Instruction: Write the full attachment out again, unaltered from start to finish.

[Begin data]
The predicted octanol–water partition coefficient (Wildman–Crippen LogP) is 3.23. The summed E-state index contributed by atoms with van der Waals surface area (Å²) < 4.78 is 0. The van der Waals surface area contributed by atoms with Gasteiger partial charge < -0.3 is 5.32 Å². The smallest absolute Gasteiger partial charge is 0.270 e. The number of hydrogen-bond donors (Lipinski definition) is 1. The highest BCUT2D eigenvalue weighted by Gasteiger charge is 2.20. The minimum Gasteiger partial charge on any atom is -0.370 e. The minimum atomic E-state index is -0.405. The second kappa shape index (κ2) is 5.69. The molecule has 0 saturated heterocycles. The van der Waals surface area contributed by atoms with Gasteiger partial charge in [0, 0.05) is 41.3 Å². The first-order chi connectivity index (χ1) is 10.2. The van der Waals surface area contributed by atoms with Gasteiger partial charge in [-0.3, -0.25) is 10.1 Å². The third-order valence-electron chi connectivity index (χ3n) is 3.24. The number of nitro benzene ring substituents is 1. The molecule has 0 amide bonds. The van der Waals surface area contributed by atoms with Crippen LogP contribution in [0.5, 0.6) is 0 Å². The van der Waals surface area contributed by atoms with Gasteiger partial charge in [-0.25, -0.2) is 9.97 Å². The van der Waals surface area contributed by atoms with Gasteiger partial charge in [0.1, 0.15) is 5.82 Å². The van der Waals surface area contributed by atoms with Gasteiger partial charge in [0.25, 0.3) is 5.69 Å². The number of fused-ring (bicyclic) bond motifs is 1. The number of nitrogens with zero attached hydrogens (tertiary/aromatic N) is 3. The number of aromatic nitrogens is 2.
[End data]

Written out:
The predicted octanol–water partition coefficient (Wildman–Crippen LogP) is 3.23. The summed E-state index contributed by atoms with van der Waals surface area (Å²) < 4.78 is 0. The van der Waals surface area contributed by atoms with Gasteiger partial charge < -0.3 is 5.32 Å². The smallest absolute Gasteiger partial charge is 0.270 e. The number of hydrogen-bond donors (Lipinski definition) is 1. The highest BCUT2D eigenvalue weighted by Gasteiger charge is 2.20. The minimum Gasteiger partial charge on any atom is -0.370 e. The minimum atomic E-state index is -0.405. The second kappa shape index (κ2) is 5.69. The molecule has 0 saturated heterocycles. The van der Waals surface area contributed by atoms with Gasteiger partial charge in [0, 0.05) is 41.3 Å². The first-order chi connectivity index (χ1) is 10.2. The van der Waals surface area contributed by atoms with Gasteiger partial charge in [-0.3, -0.25) is 10.1 Å². The third-order valence-electron chi connectivity index (χ3n) is 3.24. The number of nitro benzene ring substituents is 1. The molecule has 0 amide bonds. The van der Waals surface area contributed by atoms with Crippen LogP contribution in [0.5, 0.6) is 0 Å². The van der Waals surface area contributed by atoms with Gasteiger partial charge in [-0.25, -0.2) is 9.97 Å². The van der Waals surface area contributed by atoms with Gasteiger partial charge in [0.1, 0.15) is 5.82 Å². The van der Waals surface area contributed by atoms with Gasteiger partial charge in [0.25, 0.3) is 5.69 Å². The number of fused-ring (bicyclic) bond motifs is 1. The number of nitrogens with zero attached hydrogens (tertiary/aromatic N) is 3. The number of aromatic nitrogens is 2.